Damian Young got the news last fall by mail: Allstate was dropping him, and he’d have to find another insurance company to get coverage for his brownstone. “[The letter] alluded to Hurricane Katrina and said they’re unable to carry the risk of living in coastal areas,” says the actor. “I live in Park Slope. I was like, What? This doesn’t make sense!” Nearly a year later, his neighbors are getting Dear John letters, too, from Allstate and other firms, some pointing to the chances of “similarly destructive storms” in the area. In fact, it’s happening all over Brooklyn, and “I see two or three nonrenewals each week,” from Bayside to the Hamptons, says Ruchman and Associates insurance broker Jonathan Banach. In some cases, homeowners are being re-upped, but at triple the fees.
New York is certainly not immune to hurricanes. Ours is a coastal island city, and even if you’re a half-mile inland and can’t see the water, that’s a small distinction to a swirling storm a thousand miles wide. (The house pictured, in Ditmas Park, is about three miles from the bay, and its owners were just cut loose by Allstate.) According to the Climate Institute, a nonprofit environmental group, the city is “quite vulnerable” to hurricanes and nor’easters, thanks in part to “the area’s nearly 1,500 miles of coastline, and that four out of five boroughs are islands.” But some owners contend that rejections aren’t based on real risk. (One Gowanus Lounge blogger writes, “I live on Metropolitan and Manhattan in Williamsburg at the top of the hill and we were canceled too. We’re not even in the flood zone!”) “There’s no differentiation [in terms of] distance to water,” Banach says of the cases he’s seeing. In brief, the law allows insurers to drop 4 percent of their policyholders when they see elevated risk, and they’re doing just that. Allstate, for its part, issued a statement about what it calls our “catastrophe-prone area,” saying it is forced “to explore options to manage our exposure in order to better protect our customers.”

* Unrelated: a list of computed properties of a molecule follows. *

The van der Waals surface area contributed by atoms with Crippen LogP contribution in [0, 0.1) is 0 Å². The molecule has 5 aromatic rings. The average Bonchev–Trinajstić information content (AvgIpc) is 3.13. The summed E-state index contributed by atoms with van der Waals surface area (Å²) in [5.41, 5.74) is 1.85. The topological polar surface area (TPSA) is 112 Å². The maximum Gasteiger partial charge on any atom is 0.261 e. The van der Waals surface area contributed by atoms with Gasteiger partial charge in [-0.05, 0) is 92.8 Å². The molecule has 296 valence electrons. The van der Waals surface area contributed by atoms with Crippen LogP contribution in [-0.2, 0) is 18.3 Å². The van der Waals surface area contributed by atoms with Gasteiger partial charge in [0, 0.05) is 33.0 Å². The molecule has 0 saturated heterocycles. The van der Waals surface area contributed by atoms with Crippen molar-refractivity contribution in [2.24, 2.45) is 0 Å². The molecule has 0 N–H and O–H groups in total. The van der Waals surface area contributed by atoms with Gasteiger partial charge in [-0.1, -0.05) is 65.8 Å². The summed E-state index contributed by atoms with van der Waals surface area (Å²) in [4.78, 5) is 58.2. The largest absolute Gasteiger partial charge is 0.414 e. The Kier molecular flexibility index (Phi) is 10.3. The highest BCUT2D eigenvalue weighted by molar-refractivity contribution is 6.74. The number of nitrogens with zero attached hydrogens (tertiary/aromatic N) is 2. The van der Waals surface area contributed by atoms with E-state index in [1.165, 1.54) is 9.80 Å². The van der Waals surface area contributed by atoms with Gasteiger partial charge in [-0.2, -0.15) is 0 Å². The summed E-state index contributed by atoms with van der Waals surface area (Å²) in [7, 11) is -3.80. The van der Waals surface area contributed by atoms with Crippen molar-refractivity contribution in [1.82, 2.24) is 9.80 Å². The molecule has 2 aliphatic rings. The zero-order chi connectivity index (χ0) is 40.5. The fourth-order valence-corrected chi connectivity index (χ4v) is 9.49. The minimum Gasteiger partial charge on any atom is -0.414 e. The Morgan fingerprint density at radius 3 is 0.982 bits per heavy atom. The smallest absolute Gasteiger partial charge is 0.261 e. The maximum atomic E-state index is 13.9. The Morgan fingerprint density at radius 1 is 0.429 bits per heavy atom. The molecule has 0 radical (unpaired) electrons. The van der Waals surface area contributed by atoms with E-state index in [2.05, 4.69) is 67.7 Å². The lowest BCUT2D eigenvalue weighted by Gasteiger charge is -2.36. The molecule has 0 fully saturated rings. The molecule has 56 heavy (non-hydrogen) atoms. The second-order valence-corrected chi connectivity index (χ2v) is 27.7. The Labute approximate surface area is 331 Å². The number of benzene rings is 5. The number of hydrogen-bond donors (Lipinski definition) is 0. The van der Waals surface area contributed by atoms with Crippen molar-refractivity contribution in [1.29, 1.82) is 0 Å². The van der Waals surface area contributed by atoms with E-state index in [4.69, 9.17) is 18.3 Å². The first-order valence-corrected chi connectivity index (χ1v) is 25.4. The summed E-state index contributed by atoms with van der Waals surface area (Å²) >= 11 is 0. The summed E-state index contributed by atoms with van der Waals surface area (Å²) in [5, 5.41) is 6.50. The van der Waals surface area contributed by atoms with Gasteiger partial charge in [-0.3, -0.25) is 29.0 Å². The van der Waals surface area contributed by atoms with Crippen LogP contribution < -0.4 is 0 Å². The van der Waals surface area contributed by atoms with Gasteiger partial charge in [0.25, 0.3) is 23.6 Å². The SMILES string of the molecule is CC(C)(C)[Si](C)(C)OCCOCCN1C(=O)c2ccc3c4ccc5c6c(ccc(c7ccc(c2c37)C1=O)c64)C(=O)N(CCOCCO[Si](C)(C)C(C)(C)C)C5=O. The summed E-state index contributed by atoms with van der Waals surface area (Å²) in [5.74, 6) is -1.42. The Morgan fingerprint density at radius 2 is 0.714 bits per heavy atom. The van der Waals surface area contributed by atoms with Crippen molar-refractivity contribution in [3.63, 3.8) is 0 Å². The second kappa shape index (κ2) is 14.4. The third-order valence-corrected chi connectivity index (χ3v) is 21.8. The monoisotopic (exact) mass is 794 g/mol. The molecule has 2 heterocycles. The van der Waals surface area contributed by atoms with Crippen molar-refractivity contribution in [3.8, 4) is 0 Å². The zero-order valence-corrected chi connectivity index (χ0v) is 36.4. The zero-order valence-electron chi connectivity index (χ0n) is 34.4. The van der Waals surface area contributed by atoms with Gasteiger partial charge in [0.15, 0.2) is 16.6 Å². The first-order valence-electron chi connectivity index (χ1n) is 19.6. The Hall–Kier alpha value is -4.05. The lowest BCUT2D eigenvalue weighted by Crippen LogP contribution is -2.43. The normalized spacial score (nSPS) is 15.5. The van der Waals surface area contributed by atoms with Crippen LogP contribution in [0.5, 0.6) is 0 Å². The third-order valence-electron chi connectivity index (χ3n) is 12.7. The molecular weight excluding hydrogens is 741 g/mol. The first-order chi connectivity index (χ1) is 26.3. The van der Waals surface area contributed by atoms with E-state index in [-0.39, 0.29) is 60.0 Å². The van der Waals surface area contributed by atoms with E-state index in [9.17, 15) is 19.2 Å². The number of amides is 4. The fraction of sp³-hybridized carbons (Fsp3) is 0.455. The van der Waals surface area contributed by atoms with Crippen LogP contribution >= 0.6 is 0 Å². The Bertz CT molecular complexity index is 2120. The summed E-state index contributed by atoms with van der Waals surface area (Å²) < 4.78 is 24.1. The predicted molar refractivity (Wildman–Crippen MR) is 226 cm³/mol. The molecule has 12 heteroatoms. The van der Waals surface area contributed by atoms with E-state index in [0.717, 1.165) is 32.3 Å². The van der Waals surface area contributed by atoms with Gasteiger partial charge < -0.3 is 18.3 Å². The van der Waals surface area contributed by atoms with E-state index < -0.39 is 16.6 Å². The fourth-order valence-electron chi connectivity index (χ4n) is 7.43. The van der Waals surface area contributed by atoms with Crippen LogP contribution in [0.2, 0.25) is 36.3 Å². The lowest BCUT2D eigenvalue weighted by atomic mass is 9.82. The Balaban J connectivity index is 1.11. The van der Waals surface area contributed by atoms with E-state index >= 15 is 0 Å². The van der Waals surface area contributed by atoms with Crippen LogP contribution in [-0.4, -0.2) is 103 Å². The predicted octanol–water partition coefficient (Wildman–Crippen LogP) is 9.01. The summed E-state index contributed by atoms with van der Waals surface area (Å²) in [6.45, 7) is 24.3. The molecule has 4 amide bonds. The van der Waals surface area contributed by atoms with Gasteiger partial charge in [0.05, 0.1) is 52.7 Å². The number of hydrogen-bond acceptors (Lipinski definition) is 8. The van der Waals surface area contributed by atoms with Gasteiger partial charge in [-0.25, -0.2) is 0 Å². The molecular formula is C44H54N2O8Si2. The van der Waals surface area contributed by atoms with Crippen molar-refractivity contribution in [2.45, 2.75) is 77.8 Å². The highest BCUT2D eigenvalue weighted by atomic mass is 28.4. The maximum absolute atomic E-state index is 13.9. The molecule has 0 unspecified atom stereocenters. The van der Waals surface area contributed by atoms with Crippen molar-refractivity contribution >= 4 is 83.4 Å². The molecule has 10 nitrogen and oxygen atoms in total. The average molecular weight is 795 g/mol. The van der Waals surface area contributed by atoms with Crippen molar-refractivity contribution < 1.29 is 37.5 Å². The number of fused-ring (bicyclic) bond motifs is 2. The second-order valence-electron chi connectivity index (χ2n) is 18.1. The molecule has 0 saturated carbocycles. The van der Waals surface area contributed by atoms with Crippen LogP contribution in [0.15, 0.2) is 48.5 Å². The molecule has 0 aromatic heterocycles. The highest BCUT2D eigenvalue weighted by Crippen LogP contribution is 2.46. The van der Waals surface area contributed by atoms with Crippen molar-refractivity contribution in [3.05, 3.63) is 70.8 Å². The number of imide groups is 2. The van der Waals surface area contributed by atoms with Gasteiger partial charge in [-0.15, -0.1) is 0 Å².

For now, some other firms are taking on rejects—Young found an underwriter through his insurance broker, and the state also offers some coverage—but usually at higher rates. There’s no question, though, that the recent spate of cancellations is causing agita. “Used to be if you’ve had no losses, you got renewed,” says Banach. “They don’t care now.”